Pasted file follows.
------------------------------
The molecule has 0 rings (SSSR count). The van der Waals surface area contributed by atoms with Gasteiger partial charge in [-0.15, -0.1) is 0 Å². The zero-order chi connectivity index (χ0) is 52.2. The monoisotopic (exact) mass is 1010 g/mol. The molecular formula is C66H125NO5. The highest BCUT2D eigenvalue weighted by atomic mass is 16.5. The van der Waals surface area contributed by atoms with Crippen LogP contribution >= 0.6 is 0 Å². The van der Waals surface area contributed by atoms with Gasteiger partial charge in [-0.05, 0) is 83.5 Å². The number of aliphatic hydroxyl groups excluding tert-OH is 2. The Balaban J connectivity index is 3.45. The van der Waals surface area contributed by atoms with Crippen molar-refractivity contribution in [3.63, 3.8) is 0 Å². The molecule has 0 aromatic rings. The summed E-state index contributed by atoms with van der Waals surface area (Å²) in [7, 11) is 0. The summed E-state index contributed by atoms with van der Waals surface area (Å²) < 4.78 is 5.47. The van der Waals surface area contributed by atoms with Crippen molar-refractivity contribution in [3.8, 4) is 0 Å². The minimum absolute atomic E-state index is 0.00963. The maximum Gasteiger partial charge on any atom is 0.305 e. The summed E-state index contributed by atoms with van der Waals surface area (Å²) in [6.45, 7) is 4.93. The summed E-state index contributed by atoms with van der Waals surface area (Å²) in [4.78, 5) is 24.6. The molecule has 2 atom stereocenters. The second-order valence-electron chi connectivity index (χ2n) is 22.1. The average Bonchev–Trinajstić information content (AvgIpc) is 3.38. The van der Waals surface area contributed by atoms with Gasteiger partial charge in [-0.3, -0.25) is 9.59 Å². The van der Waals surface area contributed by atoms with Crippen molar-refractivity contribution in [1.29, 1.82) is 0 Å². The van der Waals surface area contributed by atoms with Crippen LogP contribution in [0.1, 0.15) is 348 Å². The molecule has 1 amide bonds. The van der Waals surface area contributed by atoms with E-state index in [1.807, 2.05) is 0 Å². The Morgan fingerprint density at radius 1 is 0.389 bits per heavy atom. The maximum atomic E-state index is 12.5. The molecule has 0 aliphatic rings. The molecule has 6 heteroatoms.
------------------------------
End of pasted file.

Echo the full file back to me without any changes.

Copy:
The molecule has 0 rings (SSSR count). The van der Waals surface area contributed by atoms with Gasteiger partial charge in [-0.15, -0.1) is 0 Å². The zero-order chi connectivity index (χ0) is 52.2. The monoisotopic (exact) mass is 1010 g/mol. The molecular formula is C66H125NO5. The highest BCUT2D eigenvalue weighted by atomic mass is 16.5. The van der Waals surface area contributed by atoms with Crippen LogP contribution >= 0.6 is 0 Å². The van der Waals surface area contributed by atoms with Gasteiger partial charge in [-0.05, 0) is 83.5 Å². The number of aliphatic hydroxyl groups excluding tert-OH is 2. The Balaban J connectivity index is 3.45. The van der Waals surface area contributed by atoms with Crippen molar-refractivity contribution in [3.63, 3.8) is 0 Å². The molecule has 0 aromatic rings. The summed E-state index contributed by atoms with van der Waals surface area (Å²) in [7, 11) is 0. The summed E-state index contributed by atoms with van der Waals surface area (Å²) < 4.78 is 5.47. The van der Waals surface area contributed by atoms with Crippen molar-refractivity contribution in [3.8, 4) is 0 Å². The minimum absolute atomic E-state index is 0.00963. The maximum Gasteiger partial charge on any atom is 0.305 e. The summed E-state index contributed by atoms with van der Waals surface area (Å²) in [6.45, 7) is 4.93. The summed E-state index contributed by atoms with van der Waals surface area (Å²) in [4.78, 5) is 24.6. The molecule has 2 atom stereocenters. The second-order valence-electron chi connectivity index (χ2n) is 22.1. The average Bonchev–Trinajstić information content (AvgIpc) is 3.38. The van der Waals surface area contributed by atoms with Gasteiger partial charge in [-0.3, -0.25) is 9.59 Å². The van der Waals surface area contributed by atoms with Crippen molar-refractivity contribution in [1.29, 1.82) is 0 Å². The van der Waals surface area contributed by atoms with Crippen LogP contribution in [0.1, 0.15) is 348 Å². The molecule has 1 amide bonds. The van der Waals surface area contributed by atoms with E-state index in [1.807, 2.05) is 0 Å². The Morgan fingerprint density at radius 1 is 0.389 bits per heavy atom. The maximum atomic E-state index is 12.5. The molecule has 0 aliphatic rings. The molecule has 6 heteroatoms.